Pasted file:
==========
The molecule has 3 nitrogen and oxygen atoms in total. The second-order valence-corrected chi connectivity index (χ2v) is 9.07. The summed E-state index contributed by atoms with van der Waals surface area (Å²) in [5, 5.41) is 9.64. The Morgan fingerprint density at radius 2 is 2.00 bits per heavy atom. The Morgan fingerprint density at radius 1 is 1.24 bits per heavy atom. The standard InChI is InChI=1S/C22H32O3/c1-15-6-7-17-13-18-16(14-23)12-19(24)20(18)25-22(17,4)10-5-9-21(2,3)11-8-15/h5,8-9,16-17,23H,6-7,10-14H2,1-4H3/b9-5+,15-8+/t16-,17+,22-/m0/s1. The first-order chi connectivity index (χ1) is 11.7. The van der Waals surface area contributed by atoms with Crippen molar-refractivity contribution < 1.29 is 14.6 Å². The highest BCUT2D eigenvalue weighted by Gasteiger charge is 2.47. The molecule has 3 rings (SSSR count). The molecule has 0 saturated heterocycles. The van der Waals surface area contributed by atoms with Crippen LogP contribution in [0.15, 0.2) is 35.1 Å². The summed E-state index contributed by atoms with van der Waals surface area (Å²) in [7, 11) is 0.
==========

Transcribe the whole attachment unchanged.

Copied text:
The molecule has 3 nitrogen and oxygen atoms in total. The second-order valence-corrected chi connectivity index (χ2v) is 9.07. The summed E-state index contributed by atoms with van der Waals surface area (Å²) in [5, 5.41) is 9.64. The Morgan fingerprint density at radius 2 is 2.00 bits per heavy atom. The Morgan fingerprint density at radius 1 is 1.24 bits per heavy atom. The standard InChI is InChI=1S/C22H32O3/c1-15-6-7-17-13-18-16(14-23)12-19(24)20(18)25-22(17,4)10-5-9-21(2,3)11-8-15/h5,8-9,16-17,23H,6-7,10-14H2,1-4H3/b9-5+,15-8+/t16-,17+,22-/m0/s1. The first-order chi connectivity index (χ1) is 11.7. The van der Waals surface area contributed by atoms with Crippen molar-refractivity contribution < 1.29 is 14.6 Å². The highest BCUT2D eigenvalue weighted by Gasteiger charge is 2.47. The molecule has 3 rings (SSSR count). The molecule has 0 saturated heterocycles. The van der Waals surface area contributed by atoms with Crippen LogP contribution in [0.15, 0.2) is 35.1 Å². The summed E-state index contributed by atoms with van der Waals surface area (Å²) in [7, 11) is 0.